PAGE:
Raising chickens in the heart of the city
This story is about chickens, and the people who keep them. But we're not talking about farmers. We're talking about city-dwellers and the phenomenon of "urban chickens."
Minneapolis, Minn. — People who keep chickens in their yards say the trend is becoming both more popular and more acceptable.
Last year, Minneapolis issued 35 small animal permits. That's what you need to keep chickens, ducks or pigeons in the city. Once you have one, you are limited primarily by what your neighbors will tolerate.
The permitting process for getting chickens in Minneapolis isn't too difficult, but you do need permission from 80 percent of your neighbors within 100 feet of where the chickens will live.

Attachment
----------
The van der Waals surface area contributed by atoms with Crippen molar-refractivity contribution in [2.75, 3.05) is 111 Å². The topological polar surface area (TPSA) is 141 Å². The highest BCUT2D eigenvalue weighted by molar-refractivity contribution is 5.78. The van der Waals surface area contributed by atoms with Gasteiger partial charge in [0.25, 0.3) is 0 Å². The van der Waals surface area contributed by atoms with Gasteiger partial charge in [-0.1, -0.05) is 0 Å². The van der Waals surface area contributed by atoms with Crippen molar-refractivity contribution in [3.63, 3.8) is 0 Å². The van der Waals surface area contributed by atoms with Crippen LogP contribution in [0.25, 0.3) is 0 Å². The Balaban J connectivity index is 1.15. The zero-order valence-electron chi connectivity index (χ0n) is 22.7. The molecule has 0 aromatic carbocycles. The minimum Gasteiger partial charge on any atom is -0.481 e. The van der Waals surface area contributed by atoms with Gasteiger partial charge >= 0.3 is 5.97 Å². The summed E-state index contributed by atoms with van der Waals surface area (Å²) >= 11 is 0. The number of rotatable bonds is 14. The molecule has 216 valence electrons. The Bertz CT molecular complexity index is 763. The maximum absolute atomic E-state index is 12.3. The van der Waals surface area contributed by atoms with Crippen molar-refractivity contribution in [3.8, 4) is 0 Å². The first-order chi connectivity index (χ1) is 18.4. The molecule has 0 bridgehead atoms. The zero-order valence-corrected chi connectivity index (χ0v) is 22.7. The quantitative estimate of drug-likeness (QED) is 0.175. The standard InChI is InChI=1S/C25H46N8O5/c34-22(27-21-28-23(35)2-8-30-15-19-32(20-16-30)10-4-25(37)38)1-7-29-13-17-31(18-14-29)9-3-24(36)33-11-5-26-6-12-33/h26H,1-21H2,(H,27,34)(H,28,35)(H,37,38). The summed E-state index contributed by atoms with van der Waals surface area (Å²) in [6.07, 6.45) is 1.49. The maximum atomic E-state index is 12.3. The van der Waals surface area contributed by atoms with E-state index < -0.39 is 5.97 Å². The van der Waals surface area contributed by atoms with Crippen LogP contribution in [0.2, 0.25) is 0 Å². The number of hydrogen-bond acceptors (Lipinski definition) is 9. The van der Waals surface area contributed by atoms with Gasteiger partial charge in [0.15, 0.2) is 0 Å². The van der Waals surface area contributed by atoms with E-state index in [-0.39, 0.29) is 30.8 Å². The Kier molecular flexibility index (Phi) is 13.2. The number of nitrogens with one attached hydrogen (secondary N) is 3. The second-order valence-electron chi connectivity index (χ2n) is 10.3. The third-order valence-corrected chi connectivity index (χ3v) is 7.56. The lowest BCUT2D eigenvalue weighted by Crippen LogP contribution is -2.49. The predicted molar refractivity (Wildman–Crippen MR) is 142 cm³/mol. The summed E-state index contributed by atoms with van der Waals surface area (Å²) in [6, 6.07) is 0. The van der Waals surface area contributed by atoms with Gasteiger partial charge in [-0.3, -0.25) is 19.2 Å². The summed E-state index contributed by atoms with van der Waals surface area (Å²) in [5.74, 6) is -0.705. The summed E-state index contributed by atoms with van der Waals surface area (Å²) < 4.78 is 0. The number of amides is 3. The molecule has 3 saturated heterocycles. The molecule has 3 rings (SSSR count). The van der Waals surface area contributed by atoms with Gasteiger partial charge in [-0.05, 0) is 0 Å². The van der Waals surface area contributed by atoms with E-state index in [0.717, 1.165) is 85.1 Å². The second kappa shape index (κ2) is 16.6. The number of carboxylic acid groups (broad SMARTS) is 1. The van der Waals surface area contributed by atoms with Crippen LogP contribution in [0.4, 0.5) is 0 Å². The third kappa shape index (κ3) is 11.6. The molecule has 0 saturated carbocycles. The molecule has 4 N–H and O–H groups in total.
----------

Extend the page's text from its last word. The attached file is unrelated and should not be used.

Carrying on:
There are Web sites, classes and workshops for would-be chicken keepers.
Peat Willcutt, a student at the University of Minnesota, teaches classes on urban chicken-raising. He recently hosted an "open coop" on Nicollet Island in Minneapolis, along with some of his neighbors, including State Rep. Phyllis Kahn.
Together, they maintain the MidRiver Co-op's coop, which consists of 30 hens, two roosters, 10 ducks and three geese. They believe it's the city's largest flock of home-raised chickens.